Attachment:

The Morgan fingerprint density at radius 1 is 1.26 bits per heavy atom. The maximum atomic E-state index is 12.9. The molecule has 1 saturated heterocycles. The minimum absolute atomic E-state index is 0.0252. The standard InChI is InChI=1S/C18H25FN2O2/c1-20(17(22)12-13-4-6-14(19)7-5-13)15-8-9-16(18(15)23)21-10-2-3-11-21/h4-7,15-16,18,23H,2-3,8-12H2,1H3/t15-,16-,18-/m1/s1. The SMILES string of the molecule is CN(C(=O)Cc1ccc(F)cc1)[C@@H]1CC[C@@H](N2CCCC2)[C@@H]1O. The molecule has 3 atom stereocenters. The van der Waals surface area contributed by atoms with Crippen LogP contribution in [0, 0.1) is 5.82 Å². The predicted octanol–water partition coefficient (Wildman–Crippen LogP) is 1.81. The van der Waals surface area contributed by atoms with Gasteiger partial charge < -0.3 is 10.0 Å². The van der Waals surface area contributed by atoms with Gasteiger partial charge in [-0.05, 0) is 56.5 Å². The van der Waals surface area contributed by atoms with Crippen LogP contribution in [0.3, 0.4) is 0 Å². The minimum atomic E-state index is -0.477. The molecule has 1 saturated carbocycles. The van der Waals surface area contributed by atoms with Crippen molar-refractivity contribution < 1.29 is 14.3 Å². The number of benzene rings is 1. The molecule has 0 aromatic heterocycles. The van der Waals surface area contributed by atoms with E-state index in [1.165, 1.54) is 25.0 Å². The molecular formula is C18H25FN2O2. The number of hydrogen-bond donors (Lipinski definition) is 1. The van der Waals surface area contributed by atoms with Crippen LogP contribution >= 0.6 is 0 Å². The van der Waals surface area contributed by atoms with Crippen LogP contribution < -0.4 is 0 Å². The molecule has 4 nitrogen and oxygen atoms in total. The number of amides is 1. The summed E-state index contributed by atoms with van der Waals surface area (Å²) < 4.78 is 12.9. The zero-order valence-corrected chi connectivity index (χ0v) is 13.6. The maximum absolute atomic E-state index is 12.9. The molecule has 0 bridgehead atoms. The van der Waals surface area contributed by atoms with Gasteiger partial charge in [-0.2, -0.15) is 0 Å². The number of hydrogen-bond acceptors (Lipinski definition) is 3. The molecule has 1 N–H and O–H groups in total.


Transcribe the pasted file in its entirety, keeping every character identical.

The Morgan fingerprint density at radius 1 is 1.26 bits per heavy atom. The maximum atomic E-state index is 12.9. The molecule has 1 saturated heterocycles. The minimum absolute atomic E-state index is 0.0252. The standard InChI is InChI=1S/C18H25FN2O2/c1-20(17(22)12-13-4-6-14(19)7-5-13)15-8-9-16(18(15)23)21-10-2-3-11-21/h4-7,15-16,18,23H,2-3,8-12H2,1H3/t15-,16-,18-/m1/s1. The SMILES string of the molecule is CN(C(=O)Cc1ccc(F)cc1)[C@@H]1CC[C@@H](N2CCCC2)[C@@H]1O. The molecule has 3 atom stereocenters. The van der Waals surface area contributed by atoms with Crippen LogP contribution in [0, 0.1) is 5.82 Å². The predicted octanol–water partition coefficient (Wildman–Crippen LogP) is 1.81. The van der Waals surface area contributed by atoms with Gasteiger partial charge < -0.3 is 10.0 Å². The van der Waals surface area contributed by atoms with Gasteiger partial charge in [-0.05, 0) is 56.5 Å². The van der Waals surface area contributed by atoms with Crippen LogP contribution in [0.3, 0.4) is 0 Å². The minimum atomic E-state index is -0.477. The molecule has 1 saturated carbocycles. The van der Waals surface area contributed by atoms with Crippen molar-refractivity contribution < 1.29 is 14.3 Å². The number of benzene rings is 1. The molecule has 0 aromatic heterocycles. The van der Waals surface area contributed by atoms with E-state index in [1.165, 1.54) is 25.0 Å². The molecular formula is C18H25FN2O2. The number of hydrogen-bond donors (Lipinski definition) is 1. The van der Waals surface area contributed by atoms with Crippen LogP contribution >= 0.6 is 0 Å². The van der Waals surface area contributed by atoms with Crippen LogP contribution < -0.4 is 0 Å². The molecule has 4 nitrogen and oxygen atoms in total. The number of amides is 1. The summed E-state index contributed by atoms with van der Waals surface area (Å²) < 4.78 is 12.9. The zero-order valence-corrected chi connectivity index (χ0v) is 13.6. The maximum absolute atomic E-state index is 12.9. The molecule has 0 bridgehead atoms. The van der Waals surface area contributed by atoms with Gasteiger partial charge in [-0.2, -0.15) is 0 Å². The number of hydrogen-bond acceptors (Lipinski definition) is 3. The molecule has 1 N–H and O–H groups in total.